The Copyright Board of Canada has issued a series of questions to Access Copyright in the tariff proceedings involving Canadian post-secondary institutions. Once Canada universities and colleges quit the proceedings, the Board was left to play a more aggressive role in questioning Access Copyright’s claims. Its questions focus on several important issues (discussed further below), but perhaps most noteworthy is its preliminary conclusion on what constitutes insubstantial or de minimis copying.
In establishing the scope of copyright rights, the law refers to “the sole right to produce or reproduce the work or any substantial part thereof.” Since the rights only arise once the full work or a substantial part of it are used, anything less than that – ie. an insubstantial part – is not subject to the rights identified in the Copyright Act. While some rights holders have argued that the standard for a substantial is very low (the National Post recently argued in a case that “even the reproduction of a small number of words in a newspaper article can be an impermissible reproduction”), the Copyright Board says that its preliminary view is that “copying of a few pages or a small percentage from a book that is not a collection of short works, such as poems, is not substantial.” With respect to the tariff application, the Board says this excludes more than 2.5% of coursepack copying.
More importantly, if a few pages or a small percentage is unsubstantial, fair dealing will unquestionably constitute a much larger amount of copying. By definition, fair dealing involves copying of a substantial part of the work that is not subject to compensation nor require further permission from the rights holder. As discussed at length, determining whether the copying in question meets the fair dealing standard is subject to a two-part test established by the Supreme Court of Canada. Moreover, the Court has ruled that fair dealing is a user’s right that “must not be interpreted restrictively.” Since a few pages or a small percentage is insubstantial, fair dealing that is consistent with the Supreme Court of Canada’s emphasis on user rights must involve a significantly larger percentage of the work. This suggests that the Canadian education approach of a single chapter or ten percent of a work is consistent with the law and might be too low (the consensus Israeli fair dealing guidelines that involved both education groups and publishers uses a 20% standard).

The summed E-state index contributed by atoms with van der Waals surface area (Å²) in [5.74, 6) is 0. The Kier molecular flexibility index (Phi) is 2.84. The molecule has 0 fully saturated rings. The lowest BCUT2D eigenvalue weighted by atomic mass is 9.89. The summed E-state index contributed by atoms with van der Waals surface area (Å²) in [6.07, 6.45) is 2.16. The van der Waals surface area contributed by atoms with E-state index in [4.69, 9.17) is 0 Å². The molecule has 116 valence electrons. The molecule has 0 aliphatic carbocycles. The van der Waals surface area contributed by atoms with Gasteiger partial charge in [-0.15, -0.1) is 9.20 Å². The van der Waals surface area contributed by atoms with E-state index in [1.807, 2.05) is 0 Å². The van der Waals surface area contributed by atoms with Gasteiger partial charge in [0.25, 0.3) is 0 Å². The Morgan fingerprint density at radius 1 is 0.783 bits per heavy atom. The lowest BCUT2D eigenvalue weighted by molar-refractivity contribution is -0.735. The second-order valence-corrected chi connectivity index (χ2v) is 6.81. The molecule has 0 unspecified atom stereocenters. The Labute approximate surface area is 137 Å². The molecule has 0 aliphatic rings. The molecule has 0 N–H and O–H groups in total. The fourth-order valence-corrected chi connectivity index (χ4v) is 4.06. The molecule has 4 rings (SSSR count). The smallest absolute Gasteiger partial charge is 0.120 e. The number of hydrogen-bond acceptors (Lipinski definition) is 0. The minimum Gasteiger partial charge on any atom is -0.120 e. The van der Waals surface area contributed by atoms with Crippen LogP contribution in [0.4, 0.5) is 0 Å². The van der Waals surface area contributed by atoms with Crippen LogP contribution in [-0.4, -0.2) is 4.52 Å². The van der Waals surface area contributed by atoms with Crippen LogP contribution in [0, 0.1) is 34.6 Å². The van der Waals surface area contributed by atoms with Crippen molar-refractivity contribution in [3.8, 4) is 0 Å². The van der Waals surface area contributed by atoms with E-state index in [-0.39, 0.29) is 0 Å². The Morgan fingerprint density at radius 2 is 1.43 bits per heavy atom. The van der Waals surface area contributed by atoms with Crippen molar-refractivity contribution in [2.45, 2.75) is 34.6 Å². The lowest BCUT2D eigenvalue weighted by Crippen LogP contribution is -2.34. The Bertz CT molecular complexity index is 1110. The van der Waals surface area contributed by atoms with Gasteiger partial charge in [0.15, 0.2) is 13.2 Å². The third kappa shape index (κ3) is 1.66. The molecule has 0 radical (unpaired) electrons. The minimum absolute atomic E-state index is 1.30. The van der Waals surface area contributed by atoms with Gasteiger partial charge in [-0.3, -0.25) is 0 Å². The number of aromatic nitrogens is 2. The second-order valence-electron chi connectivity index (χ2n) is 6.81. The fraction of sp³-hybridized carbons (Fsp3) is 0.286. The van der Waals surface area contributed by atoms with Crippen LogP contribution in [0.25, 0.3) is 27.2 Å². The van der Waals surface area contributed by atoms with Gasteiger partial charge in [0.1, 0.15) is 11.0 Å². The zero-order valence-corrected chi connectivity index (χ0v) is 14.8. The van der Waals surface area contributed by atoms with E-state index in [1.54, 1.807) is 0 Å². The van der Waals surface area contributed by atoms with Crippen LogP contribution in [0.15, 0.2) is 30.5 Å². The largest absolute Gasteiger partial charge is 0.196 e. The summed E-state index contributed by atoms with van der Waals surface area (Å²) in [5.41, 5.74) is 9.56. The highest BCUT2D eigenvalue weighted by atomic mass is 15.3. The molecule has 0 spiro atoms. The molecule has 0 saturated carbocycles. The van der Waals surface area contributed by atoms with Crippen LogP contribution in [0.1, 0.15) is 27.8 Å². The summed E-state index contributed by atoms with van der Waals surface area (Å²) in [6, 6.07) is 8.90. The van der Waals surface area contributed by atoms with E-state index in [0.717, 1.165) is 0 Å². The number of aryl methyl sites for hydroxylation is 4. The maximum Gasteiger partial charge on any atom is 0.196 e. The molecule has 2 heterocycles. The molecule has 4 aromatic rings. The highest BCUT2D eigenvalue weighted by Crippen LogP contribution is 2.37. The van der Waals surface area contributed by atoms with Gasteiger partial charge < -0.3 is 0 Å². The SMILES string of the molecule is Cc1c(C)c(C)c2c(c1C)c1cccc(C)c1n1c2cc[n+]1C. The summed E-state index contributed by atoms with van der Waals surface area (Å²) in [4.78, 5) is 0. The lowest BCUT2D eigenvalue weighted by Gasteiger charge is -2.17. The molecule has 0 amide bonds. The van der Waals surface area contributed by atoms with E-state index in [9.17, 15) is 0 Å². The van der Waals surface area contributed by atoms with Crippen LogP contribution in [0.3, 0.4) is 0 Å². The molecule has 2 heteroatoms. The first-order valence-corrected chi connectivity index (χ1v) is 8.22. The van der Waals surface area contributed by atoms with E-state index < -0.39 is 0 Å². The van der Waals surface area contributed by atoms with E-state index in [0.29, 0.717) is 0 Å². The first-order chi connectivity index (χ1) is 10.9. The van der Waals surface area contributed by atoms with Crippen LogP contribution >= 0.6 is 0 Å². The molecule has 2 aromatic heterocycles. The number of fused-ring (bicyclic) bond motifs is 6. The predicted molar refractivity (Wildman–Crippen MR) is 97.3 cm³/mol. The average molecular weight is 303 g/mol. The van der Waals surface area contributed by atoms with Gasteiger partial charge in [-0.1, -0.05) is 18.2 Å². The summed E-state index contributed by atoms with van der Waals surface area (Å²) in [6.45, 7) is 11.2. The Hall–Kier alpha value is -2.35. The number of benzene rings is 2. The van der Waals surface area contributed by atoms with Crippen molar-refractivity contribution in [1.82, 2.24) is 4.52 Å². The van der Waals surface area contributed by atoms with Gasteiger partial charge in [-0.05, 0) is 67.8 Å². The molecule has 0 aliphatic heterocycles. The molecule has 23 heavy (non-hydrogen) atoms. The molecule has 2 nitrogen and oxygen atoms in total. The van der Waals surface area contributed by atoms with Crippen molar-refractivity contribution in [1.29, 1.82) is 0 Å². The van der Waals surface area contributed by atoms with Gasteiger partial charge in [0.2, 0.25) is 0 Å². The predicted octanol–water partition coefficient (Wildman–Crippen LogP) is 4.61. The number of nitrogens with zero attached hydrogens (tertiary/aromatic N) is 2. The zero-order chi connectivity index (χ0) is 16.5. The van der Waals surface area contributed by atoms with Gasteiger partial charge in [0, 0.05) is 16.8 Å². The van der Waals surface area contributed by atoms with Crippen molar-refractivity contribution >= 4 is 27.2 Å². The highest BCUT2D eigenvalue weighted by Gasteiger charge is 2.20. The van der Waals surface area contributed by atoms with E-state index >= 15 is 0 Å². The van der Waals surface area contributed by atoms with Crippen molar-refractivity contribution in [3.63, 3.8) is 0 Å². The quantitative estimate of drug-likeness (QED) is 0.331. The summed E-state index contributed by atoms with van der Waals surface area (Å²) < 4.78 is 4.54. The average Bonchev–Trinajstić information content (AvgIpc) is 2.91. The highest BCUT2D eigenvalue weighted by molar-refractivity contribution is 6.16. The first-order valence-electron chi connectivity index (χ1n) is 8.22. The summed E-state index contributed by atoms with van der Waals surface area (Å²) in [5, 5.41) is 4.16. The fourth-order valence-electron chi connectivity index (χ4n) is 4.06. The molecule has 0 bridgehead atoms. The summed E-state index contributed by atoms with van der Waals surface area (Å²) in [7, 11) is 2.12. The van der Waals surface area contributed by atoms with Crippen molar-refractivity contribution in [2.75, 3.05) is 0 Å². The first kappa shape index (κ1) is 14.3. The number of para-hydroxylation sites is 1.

Beyond the de minimus copying issue, the Board poses several other important issues to Access Copyright. For example, it asks for the collective to provide a legal justification for including linking in its tariff, particularly in light of the Supreme Court of Canada decision of Crookes v. Newton (I discuss that here). It also seeks analysis of the university fair dealing guidelines and asks Access Copyright to describe its view of the impact of adding education to the fair dealing provision as part of Bill C-11 and of the Supreme Court of Canada fair dealing cases. The Board also asks Access Copyright to explain:
the basis for asserting that all copying carried out under the educational institutions’ policies is compensable and subject to the tariff to be certified by the Board. Is it Access’ position that there is no fair dealing at all in educational institutions?
The Board has posed some important questions and staked out a notable position on de minimus copying. Access Copyright’s responses are due by March 18, 2014.